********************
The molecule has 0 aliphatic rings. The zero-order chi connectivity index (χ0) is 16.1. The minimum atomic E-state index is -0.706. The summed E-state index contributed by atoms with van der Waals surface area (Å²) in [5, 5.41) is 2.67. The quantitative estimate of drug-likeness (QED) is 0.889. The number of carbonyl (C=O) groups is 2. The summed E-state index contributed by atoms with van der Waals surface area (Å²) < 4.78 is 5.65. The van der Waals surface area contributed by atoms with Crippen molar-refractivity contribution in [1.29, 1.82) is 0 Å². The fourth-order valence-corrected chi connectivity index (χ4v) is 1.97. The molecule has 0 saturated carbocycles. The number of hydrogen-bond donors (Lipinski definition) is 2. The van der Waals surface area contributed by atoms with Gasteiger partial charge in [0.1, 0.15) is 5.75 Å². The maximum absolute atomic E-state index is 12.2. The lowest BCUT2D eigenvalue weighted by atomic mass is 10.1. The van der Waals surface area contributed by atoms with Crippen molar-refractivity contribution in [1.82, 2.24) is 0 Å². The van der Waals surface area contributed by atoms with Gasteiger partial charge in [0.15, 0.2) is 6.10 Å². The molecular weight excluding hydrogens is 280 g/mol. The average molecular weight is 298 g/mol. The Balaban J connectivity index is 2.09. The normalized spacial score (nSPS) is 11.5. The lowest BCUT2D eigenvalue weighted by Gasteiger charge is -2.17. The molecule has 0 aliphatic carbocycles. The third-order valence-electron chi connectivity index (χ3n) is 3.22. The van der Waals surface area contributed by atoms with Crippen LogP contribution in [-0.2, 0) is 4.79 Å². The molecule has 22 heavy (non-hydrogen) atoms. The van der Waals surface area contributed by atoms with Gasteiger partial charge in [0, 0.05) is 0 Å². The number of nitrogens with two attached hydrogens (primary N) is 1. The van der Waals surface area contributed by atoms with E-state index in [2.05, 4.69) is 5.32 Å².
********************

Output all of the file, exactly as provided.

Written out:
The molecule has 0 aliphatic rings. The zero-order chi connectivity index (χ0) is 16.1. The minimum atomic E-state index is -0.706. The summed E-state index contributed by atoms with van der Waals surface area (Å²) in [5, 5.41) is 2.67. The quantitative estimate of drug-likeness (QED) is 0.889. The number of carbonyl (C=O) groups is 2. The summed E-state index contributed by atoms with van der Waals surface area (Å²) < 4.78 is 5.65. The van der Waals surface area contributed by atoms with Crippen molar-refractivity contribution in [1.29, 1.82) is 0 Å². The fourth-order valence-corrected chi connectivity index (χ4v) is 1.97. The molecule has 0 saturated carbocycles. The number of hydrogen-bond donors (Lipinski definition) is 2. The van der Waals surface area contributed by atoms with Gasteiger partial charge in [0.1, 0.15) is 5.75 Å². The maximum absolute atomic E-state index is 12.2. The lowest BCUT2D eigenvalue weighted by atomic mass is 10.1. The van der Waals surface area contributed by atoms with Crippen molar-refractivity contribution in [1.82, 2.24) is 0 Å². The van der Waals surface area contributed by atoms with Gasteiger partial charge in [0.15, 0.2) is 6.10 Å². The molecular weight excluding hydrogens is 280 g/mol. The average molecular weight is 298 g/mol. The Balaban J connectivity index is 2.09. The normalized spacial score (nSPS) is 11.5. The lowest BCUT2D eigenvalue weighted by Gasteiger charge is -2.17. The molecule has 0 aliphatic carbocycles. The third-order valence-electron chi connectivity index (χ3n) is 3.22. The van der Waals surface area contributed by atoms with Crippen LogP contribution in [-0.2, 0) is 4.79 Å². The molecule has 22 heavy (non-hydrogen) atoms. The van der Waals surface area contributed by atoms with Gasteiger partial charge in [0, 0.05) is 0 Å². The number of nitrogens with two attached hydrogens (primary N) is 1. The van der Waals surface area contributed by atoms with E-state index in [2.05, 4.69) is 5.32 Å².